Brutalist architecture is not remembered for its beauty. A popular style that emerged between 1950 and 1970, Brutalism is easily recognizable by its angular, geometric shapes, plain gray façades, and the use of concrete as the primary building material.
Habitat 67 is probably the most easily recognized examples of Brutalist architecture in the city—and even beyond. Built by architect Moshe Safdie for the 1967 World Expo that took place in Montreal, it was designed as a form of experimental modular housing. It incorporates a three-dimensional landscape of 354 stacked concrete “cubes” and combines two major housing styles: the urban garden residence and the modular high-rise apartment complex.
You can also head underground and find more prime examples of Brutalist influence. Many of the city’s metro stations were built during the heyday of this architectural movement, and Verdun is one of the most undeniable results. Heavy with impressive columns and concrete beams, you might feel as though you’re deep in an underground bunker during the Cold War. Other metro stations that are thoroughly Brutalist inside and out include Préfontaine, Lucien-L’Allier, Pie IX, and Angrignon—among others.
Pavillon Judith Jasmin at the Université du Quebec à Montreal is an example of a Brutalist approach that makes use of construction materials other than plain concrete—though the harsh effect is ultimately much the same. While the structure features brick externally, the interior is still largely concrete.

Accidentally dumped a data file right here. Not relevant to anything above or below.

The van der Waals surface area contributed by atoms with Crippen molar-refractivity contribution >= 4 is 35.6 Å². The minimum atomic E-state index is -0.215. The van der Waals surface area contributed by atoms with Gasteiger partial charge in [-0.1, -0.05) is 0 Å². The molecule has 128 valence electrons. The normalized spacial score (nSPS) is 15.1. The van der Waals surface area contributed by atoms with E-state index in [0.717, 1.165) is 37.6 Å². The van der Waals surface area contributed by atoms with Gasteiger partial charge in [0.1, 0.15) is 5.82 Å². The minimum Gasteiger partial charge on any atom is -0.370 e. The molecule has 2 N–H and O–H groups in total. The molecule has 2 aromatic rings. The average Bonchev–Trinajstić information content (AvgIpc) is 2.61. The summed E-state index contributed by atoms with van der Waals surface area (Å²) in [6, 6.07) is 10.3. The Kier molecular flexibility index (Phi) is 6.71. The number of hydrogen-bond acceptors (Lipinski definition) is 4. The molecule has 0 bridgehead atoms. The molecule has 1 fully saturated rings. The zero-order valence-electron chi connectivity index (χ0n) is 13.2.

Viger Square is a large urban square that holds a long history as a public space in the city. It started off as a plot of marshland in the 1840s and was transformed into a series of markets before road infrastructure changed the character of the area in the 1970s; the Ville-Marie Expressway was constructed underground, and the area underwent redevelopment with a strong concrete theme.
Although the interior of the Hôtel Le Germain contains a luxurious upscale hotel, the exterior is another one of Montreal’s Brutalist classics, with stiff angles and boxy geometrics, encased in heavy gray concrete.
Hôtel Le Germain, 2050 Mansfield St, Montreal, QC, Canada, +1 877 333 2050